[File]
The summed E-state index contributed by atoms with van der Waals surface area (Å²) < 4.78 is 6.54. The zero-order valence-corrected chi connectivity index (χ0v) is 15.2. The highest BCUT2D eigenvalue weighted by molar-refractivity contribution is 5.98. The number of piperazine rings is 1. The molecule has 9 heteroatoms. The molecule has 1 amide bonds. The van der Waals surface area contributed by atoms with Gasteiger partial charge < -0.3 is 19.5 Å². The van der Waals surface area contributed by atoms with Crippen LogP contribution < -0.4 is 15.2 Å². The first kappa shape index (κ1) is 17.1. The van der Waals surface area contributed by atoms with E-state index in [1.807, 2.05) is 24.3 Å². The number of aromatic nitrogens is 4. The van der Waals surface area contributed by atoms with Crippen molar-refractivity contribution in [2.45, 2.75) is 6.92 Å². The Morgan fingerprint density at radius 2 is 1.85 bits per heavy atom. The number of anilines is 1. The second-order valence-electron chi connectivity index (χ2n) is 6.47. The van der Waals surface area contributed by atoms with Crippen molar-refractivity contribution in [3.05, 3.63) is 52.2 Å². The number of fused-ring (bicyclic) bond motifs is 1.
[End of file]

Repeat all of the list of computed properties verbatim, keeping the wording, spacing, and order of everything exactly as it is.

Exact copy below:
The summed E-state index contributed by atoms with van der Waals surface area (Å²) < 4.78 is 6.54. The zero-order valence-corrected chi connectivity index (χ0v) is 15.2. The highest BCUT2D eigenvalue weighted by molar-refractivity contribution is 5.98. The number of piperazine rings is 1. The molecule has 9 heteroatoms. The molecule has 1 amide bonds. The van der Waals surface area contributed by atoms with Gasteiger partial charge < -0.3 is 19.5 Å². The van der Waals surface area contributed by atoms with Crippen LogP contribution < -0.4 is 15.2 Å². The first kappa shape index (κ1) is 17.1. The van der Waals surface area contributed by atoms with E-state index in [1.807, 2.05) is 24.3 Å². The number of aromatic nitrogens is 4. The van der Waals surface area contributed by atoms with Crippen molar-refractivity contribution in [2.45, 2.75) is 6.92 Å². The Morgan fingerprint density at radius 2 is 1.85 bits per heavy atom. The number of anilines is 1. The second-order valence-electron chi connectivity index (χ2n) is 6.47. The van der Waals surface area contributed by atoms with Crippen molar-refractivity contribution in [3.05, 3.63) is 52.2 Å². The number of fused-ring (bicyclic) bond motifs is 1.